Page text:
“Leveraging the Science of Positive Psychology, Emotional Intelligence and Mindfulness in Business” featuring Patricia Thompson, Ph.D, President of Silver Lining Psychology & Senior Consultant with Turknett Leadership Group
Summary: What a special opportunity it was to learn from Patricia’s expertise and experience on this compelling topic. She drew from many years of experience as a corporate psychologist, researcher, teacher /presenter, writer / author, and leadership consultant. Patricia also shared her own story, her journey from her birthplace in Alberta, Canada to where she is today. Overall, few speakers have shown more personal authenticity and vulnerability than Patricia – and no one has shared more practical strategies for using positive psychology and mindfulness to improve one’s work life. Patricia calls these “my strategies to manage the gremlins” (e.g., feelings of self-doubt, fearfulness, frustration, uncertainty etc.)
Her unique strategies include accepting the chaos; being in the present; and observing your own thoughts. Within each of these Patricia provided specific examples, exercises and tips for how to recognize and act on these principles. During her remarks and the discussion that followed, attendees clearly had their awareness raised about the POWER of MINDFULNESS to help make you more productive, less stressed and more confident at work.
Patricia also gave away to one lucky attendee a copy of her book, The Consummate Leader: a Holistic Guide to Inspiring Growth in Others … and in Yourself.
Background – Personal & Professional:
- Patricia grew up in a close-knit Canadian family and remembered from an early age that she did not like the spotlight. However she did enjoy helping her father in his dental office.
- When she was ready for college, she chose the University of Toronto where she received her B.A. degree in sociology; after that she came to Georgia and earned an M.A. and Ph.D. in Clinical Psychology from GSU.
- Early professional experience was a teaching assistantship. Then in 2004, she joined a boutique consulting firm and later, a major culture and lifestyle change to a consultant role with a large talent management firm based in ATL. Work required constant travel across the country and was all consuming.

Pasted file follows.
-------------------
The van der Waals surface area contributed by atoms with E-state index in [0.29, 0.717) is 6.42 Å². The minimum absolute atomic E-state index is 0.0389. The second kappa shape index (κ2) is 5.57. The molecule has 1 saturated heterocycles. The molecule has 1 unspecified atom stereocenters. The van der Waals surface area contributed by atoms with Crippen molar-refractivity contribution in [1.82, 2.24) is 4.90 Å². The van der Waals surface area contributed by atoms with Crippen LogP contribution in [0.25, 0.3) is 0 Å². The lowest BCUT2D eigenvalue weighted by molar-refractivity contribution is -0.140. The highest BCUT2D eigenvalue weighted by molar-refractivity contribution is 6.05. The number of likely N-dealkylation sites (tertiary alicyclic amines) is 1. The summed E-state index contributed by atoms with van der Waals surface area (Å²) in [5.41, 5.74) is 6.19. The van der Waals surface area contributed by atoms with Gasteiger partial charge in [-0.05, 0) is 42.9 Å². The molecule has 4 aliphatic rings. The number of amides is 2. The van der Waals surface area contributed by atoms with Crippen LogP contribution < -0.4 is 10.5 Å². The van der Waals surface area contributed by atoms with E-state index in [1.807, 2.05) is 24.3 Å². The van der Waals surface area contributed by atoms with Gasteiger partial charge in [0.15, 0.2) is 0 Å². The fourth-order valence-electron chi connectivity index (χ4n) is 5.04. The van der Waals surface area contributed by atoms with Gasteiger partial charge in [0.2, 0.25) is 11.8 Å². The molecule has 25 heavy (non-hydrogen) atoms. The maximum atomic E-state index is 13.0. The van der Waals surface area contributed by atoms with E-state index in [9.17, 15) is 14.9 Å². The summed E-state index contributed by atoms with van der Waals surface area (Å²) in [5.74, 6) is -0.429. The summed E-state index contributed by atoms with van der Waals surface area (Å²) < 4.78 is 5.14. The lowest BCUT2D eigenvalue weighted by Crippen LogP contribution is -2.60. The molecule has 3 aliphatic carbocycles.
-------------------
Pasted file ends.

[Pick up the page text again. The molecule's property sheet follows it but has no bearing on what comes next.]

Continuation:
- In 2011 Patricia got married and later they welcomed a son. This was also when she challenged herself to start her own business. A few years later in 2015, Bob and Lyn Turknett invited her to join TLG (Great decision!)
- Finally, Patricia shared her love of the game of tennis and some lessons she’s learned. Even more personal was when she shared her own experience using mindfulness to help her in the grieving process and the unexpected loss of her beloved father.
Key Lessons & Takeaways from Attendees:
- “Accepting that there is chaos and that’s it’s unavoidable – not a bad thing but allows us more mental energy to be productive.”
- “How to practice mindfulness.”
- “Being intentional about what you’re listening to.”
- “Accept the chaos, but not with passive acceptance.”
- “Facts and thoughts are two different things.”
- “Learned so much about the importance of mindfulness.”
- “Mindfulness doesn’t have to mean meditation.”
- “Dismiss negative thoughts like junk mail.”
- “My thoughts are just my thoughts. And you are not your thoughts.”
- “The present is the only thing over which you have control.”
- “I won’t let my small voices get the best of me or sabotage me.”
- “Business case of mindfulness in the workplace with easy to implement strategies.”
Other Learning Points:
- Definition of Mindfulness: “Intentional focus; not being reactive and not judgmental.”
- Being in the present makes you more productive; allows you to read people more effectively, not missing subtle cues; listening to the other person helps validate the relationship.
- When you constantly question or second guess yourself, it’s unproductive. But you can take a perspective on your own thoughts, observe your thoughts in a more objective way, like being a curious scientist.
- One way to get rid of negative thoughts is to imagine a garbage can where you dispose of them in your mind. You can actually think “I am having this thought…” without letting it consume you or direct your behavior.